Ukraine makes gains in Bakhmut amid talks of spring offensive; Wagner tantrum continues
Ukraine on Friday claimed it had recaptured ground in Bakhmut in a rare and significant shift in the war-ravaged region, though it does not appear to be a part of Kyiv's long-anticipated spring offensive.
Fox News Digital could not independently verify any positional changes or advances in the fighting around Bakhmut, though according to Ukraine’s Deputy Defense Minister Hanna Malyar, Ukrainian forces had advanced over two miles within a week in the region, first reported BBC.
The claims come just days after Russian Wagner mercenary group leader Yevgeny Prigozhin suggested that Moscow was losing ground around Bakhmut and claimed that Russian forces had abandoned their posts, alleging that Ukrainian troops had moved in and were "tearing up the flanks."
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Russia’s defense ministry reportedly responded to Malyar’s claims and said, "The individual declarations on Telegram about a 'breakthrough' on several points on the frontline do not correspond to reality."
"The general situation in the special military operation zone is under control," it added.
In addition, Igor Konashenkov, a spokesperson for the Russian defense ministry, said Friday that no new ground had been taken by Ukrainian forces and that Russian troops had actually regrouped to take on "new frontiers."
But Prigozhin’s public disdain for the defense ministry once again surfaced Friday when he countered the Kremlin’s claims and said Konashenkov "to put it mildly, fibbed a little."
"The [Russian] Ministry of Defense simply fled from the flanks," he said, according to a Pravda report. "The enemy will approach Bakhmut and will be at a distance of 500 meters from Bakhmut, occupying all tactical heights."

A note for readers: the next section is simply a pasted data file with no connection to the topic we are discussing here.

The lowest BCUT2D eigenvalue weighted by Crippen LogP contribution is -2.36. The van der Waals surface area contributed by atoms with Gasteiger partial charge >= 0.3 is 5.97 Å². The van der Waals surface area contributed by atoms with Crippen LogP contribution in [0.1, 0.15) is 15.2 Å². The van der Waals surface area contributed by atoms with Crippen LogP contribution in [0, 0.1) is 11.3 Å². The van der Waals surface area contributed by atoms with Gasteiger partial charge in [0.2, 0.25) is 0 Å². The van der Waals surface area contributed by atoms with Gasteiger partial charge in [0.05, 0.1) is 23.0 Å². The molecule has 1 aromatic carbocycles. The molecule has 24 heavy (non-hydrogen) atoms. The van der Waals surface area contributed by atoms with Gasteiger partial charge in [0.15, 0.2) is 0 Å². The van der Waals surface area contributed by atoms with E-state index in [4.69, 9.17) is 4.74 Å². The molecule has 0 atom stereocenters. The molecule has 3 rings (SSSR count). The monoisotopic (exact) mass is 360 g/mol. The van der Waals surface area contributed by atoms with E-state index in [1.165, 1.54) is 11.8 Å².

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Prigozhin claimed that Russian troops had withdrawn from an area of roughly two square miles, which had allowed Ukrainian soldiers to move in and get a "bird’s eye view" of Bakhmut.
The Wagner chief predicted that Ukrainian troops will soon carry out the "gradual encirclement of Bakhmut."
Russian forces first set their sights on the salt mining town last summer, and by fall Bakhmut had become the site of some of the most brutal fighting not only in the war in Ukraine but since World War II, with trench warfare scarring the Bakhmut sector.
But despite immense efforts from Moscow, Russian forces were unable to fully capture the area in eastern Donetsk, and Western defense officials have been left wondering why the Kremlin invested so much of its resources into an area that held little strategic value for Russia.
Malyar said that the fight for Bakhmut, while necessary for Ukraine, has become a battle of "great importance" to Russia in an "almost sacred" conflict.
Western defense officials have previously echoed these claims and suggested the battle for Bakhmut had become symbolic in Russia’s greater goal of attempting to seize Ukrainian territory.